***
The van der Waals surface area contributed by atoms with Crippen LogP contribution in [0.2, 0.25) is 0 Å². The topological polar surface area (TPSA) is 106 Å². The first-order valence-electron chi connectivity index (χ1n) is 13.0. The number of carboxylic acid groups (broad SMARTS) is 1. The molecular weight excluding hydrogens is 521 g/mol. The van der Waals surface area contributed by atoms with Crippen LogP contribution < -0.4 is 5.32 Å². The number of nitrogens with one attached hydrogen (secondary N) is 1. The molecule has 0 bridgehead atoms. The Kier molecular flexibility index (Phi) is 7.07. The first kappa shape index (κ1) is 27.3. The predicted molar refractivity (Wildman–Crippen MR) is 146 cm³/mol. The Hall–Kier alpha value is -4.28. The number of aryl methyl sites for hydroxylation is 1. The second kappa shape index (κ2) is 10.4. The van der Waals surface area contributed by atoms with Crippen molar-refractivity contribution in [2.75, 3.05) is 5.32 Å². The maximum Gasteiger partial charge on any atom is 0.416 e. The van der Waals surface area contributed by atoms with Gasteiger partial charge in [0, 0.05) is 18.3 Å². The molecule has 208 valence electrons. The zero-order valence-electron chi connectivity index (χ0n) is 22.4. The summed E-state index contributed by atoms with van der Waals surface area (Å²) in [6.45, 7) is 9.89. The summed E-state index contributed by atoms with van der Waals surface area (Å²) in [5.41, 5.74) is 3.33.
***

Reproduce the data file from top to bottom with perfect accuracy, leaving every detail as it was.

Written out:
The van der Waals surface area contributed by atoms with Crippen LogP contribution in [0.2, 0.25) is 0 Å². The topological polar surface area (TPSA) is 106 Å². The first-order valence-electron chi connectivity index (χ1n) is 13.0. The number of carboxylic acid groups (broad SMARTS) is 1. The molecular weight excluding hydrogens is 521 g/mol. The van der Waals surface area contributed by atoms with Crippen LogP contribution < -0.4 is 5.32 Å². The number of nitrogens with one attached hydrogen (secondary N) is 1. The molecule has 0 bridgehead atoms. The Kier molecular flexibility index (Phi) is 7.07. The first kappa shape index (κ1) is 27.3. The predicted molar refractivity (Wildman–Crippen MR) is 146 cm³/mol. The Hall–Kier alpha value is -4.28. The number of aryl methyl sites for hydroxylation is 1. The second kappa shape index (κ2) is 10.4. The van der Waals surface area contributed by atoms with Crippen molar-refractivity contribution in [2.75, 3.05) is 5.32 Å². The maximum Gasteiger partial charge on any atom is 0.416 e. The van der Waals surface area contributed by atoms with Gasteiger partial charge in [0, 0.05) is 18.3 Å². The molecule has 208 valence electrons. The zero-order valence-electron chi connectivity index (χ0n) is 22.4. The summed E-state index contributed by atoms with van der Waals surface area (Å²) in [6.45, 7) is 9.89. The summed E-state index contributed by atoms with van der Waals surface area (Å²) in [5.41, 5.74) is 3.33.